two failed marriages and being a celebrity dad and you’ve got a potent recipe
for major emotional problems, which eventually manifested as severe depression. In all likelihood, he was medicated, further
disrupting his already chemically imbalanced brain (the years of abuse) and
ailing body (evidenced by his heart surgery in 2009).
Does that narrative paint the picture of anything less
than an intricate human-being with problems that in some way, shape, or form we
all can relate to? Take out the
celebrity part and, odds are, you know someone exactly like him. I can surely appreciate the point of view
that devalues a person who does not value the gift of life, but I think it is a
viewpoint that uses black and white brush strokes instead of the multi-colored pallet
that makes up an individual person.
Williams was certainly colorful. One
of my colleagues commented on social media that, “In my opinion, suicide isn't
‘selfish’ to the person committing it. It's more of a demonstration of
weakness. When someone is depressed, it is imperative to have a strong support
system around them, so they, in turn, feel strong. Tough love doesn't work with
someone who is depressed. They need to feel like they're worth something to
someone, in order to avoid that weakness creeping in.”
Mental health issues are not well understood. The manner in which they’re dealt with? Even less understood. I encounter people that wear like a badge of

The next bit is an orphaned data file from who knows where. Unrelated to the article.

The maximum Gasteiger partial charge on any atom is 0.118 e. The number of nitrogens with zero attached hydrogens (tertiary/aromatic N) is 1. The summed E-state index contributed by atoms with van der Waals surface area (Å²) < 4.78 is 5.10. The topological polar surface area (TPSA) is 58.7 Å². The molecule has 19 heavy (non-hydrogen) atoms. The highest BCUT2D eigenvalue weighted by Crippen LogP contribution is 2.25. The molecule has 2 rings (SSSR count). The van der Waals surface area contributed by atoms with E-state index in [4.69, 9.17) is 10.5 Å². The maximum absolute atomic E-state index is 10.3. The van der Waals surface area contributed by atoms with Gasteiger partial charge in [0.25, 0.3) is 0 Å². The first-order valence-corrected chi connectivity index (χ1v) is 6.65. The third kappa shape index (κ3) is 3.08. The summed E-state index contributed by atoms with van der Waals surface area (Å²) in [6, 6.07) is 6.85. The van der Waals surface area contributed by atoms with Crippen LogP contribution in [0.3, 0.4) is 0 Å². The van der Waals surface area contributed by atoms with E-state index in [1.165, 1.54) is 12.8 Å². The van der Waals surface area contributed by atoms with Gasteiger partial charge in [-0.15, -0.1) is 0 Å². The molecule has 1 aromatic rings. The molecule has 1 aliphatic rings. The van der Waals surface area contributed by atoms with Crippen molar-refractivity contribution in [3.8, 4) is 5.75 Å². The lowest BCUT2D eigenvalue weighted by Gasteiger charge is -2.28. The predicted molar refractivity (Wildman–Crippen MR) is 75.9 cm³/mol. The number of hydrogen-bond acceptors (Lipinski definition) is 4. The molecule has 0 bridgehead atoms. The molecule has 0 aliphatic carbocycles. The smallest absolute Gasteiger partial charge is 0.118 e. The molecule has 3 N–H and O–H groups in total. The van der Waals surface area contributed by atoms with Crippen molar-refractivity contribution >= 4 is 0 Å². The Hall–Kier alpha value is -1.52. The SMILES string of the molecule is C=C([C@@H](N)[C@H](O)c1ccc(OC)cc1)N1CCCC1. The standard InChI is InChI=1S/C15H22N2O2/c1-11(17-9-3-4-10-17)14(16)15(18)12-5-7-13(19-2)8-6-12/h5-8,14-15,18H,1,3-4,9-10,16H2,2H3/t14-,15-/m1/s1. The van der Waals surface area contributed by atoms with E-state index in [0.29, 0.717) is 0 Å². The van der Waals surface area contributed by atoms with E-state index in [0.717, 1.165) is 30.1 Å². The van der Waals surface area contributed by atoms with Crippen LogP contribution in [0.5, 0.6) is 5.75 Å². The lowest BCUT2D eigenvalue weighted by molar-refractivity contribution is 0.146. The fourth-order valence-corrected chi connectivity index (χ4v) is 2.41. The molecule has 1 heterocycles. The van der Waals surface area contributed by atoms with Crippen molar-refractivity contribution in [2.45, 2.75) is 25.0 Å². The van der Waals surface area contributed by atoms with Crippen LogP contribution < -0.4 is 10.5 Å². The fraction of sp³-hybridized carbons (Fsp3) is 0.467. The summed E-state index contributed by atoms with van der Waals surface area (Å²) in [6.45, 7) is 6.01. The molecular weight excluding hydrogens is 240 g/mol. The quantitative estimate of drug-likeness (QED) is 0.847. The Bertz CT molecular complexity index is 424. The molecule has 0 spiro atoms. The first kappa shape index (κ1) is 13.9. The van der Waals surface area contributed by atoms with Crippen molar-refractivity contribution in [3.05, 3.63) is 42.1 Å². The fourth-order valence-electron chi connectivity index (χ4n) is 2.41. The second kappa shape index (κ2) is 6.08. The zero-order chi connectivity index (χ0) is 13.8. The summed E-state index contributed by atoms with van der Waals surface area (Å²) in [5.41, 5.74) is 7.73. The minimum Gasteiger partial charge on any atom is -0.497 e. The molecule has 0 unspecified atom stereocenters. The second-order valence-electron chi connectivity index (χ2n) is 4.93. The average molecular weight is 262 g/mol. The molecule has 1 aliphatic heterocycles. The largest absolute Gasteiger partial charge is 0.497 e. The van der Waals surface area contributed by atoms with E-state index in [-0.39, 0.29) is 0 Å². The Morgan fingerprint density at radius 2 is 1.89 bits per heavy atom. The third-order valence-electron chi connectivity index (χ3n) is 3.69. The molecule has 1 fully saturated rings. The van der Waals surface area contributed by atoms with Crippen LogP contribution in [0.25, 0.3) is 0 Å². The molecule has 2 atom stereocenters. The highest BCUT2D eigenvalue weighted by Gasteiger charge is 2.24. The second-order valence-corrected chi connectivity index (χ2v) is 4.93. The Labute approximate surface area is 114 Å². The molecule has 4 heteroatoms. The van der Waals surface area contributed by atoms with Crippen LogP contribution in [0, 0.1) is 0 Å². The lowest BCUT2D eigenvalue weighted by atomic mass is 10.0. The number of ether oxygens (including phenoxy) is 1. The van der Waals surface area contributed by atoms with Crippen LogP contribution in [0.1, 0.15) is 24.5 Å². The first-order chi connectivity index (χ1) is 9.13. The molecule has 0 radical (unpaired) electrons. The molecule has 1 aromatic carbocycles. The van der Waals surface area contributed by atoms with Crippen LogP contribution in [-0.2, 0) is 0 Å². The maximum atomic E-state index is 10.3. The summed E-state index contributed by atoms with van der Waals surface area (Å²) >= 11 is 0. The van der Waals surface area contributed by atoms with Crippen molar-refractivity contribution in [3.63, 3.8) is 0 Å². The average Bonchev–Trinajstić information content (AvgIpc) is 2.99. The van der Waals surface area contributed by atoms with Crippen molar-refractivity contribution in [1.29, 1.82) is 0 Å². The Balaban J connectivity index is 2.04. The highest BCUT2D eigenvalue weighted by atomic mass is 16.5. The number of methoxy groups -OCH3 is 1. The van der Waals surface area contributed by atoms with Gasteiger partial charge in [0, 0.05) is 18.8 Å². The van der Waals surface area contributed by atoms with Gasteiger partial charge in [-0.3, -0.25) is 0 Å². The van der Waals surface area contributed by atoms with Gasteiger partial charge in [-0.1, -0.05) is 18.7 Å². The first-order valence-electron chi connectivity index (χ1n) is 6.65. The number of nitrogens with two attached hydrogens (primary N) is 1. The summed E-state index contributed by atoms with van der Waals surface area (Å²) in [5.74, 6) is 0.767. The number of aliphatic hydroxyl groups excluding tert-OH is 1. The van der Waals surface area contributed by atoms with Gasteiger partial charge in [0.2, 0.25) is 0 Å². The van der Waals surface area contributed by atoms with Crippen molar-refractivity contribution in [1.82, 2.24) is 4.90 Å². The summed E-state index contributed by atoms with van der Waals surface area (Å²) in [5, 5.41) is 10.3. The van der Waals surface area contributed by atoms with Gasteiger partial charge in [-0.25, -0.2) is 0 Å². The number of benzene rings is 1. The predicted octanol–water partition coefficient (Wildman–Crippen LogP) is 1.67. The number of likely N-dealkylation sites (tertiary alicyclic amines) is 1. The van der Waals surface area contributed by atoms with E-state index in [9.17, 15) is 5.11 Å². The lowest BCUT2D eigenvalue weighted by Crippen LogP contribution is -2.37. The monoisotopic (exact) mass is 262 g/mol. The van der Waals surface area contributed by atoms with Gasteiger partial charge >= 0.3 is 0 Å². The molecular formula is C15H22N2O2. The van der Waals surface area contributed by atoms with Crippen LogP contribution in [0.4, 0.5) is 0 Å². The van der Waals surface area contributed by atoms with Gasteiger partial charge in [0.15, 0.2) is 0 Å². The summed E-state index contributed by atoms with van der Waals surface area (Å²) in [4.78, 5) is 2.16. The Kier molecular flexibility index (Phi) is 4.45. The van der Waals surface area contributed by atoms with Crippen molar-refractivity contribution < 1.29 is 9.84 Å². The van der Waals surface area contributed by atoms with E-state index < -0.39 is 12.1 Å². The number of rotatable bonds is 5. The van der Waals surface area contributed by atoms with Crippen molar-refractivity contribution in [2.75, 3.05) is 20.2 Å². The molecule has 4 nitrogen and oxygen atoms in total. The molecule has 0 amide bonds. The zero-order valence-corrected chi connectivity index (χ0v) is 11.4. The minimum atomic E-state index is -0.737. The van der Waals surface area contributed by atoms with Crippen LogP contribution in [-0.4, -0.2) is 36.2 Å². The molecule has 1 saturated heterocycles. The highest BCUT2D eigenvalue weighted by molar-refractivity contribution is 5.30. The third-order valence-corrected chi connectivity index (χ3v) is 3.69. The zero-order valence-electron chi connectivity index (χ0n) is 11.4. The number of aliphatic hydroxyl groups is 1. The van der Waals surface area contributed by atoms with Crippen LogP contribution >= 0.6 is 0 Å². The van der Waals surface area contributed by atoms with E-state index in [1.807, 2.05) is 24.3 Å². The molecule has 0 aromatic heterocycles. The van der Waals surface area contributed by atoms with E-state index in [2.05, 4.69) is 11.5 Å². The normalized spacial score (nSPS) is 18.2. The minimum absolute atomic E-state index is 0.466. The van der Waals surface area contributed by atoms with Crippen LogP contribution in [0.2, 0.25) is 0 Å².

honor their prescriptions for depression and anxiety that alter their body
chemistry, but feel it’s a social faux pas to seek counseling. Which one is the band-aid and which was one
helps solve the problem? Yet, drugs are
the popular route with greater acceptance in our society. Reports are that Robin Williams was medicated,
prompting his fellow Hollywood stars to speak out about their past use of
popular anti-depressants and the suicidal thoughts that they triggered. Messing around with brain and body chemistry
is a dangerous game. There’s actually
nothing wrong with counseling…at all. It
is an essential cog in the wheel in making sure that you have your mental
faculties in order amidst the chaotic nature of modern society’s overexposure
to just about everything. A good
attitude is one of the pillars of health.
Counseling is often needed to achieve it. Support is often needed to maintain it. “Please, if you know someone who has a mental
illness, give them a hug and explain to them why the mean so much to you,” my
colleague concluded. “Make them feel like they are worth something, because in
their mind - they aren't. You may save a life and initiate the first step out
From the Upper Cervical perspective, body chemistry and
the general neurologic governing of the emotional (limbic) system is regulated
by the brainstem. Here was Mollie’s
final thought on the matter: “Upper Cervical Care can help. Keeping the
brain-body connection operating at its best can help those who battle depression.
It is not a replacement for other modalities, especially counseling and
soul-work, but it can help those modalities be more effective.”
Feel free to discuss.
And RIP Robin Williams.
Thinking good things for you, as always,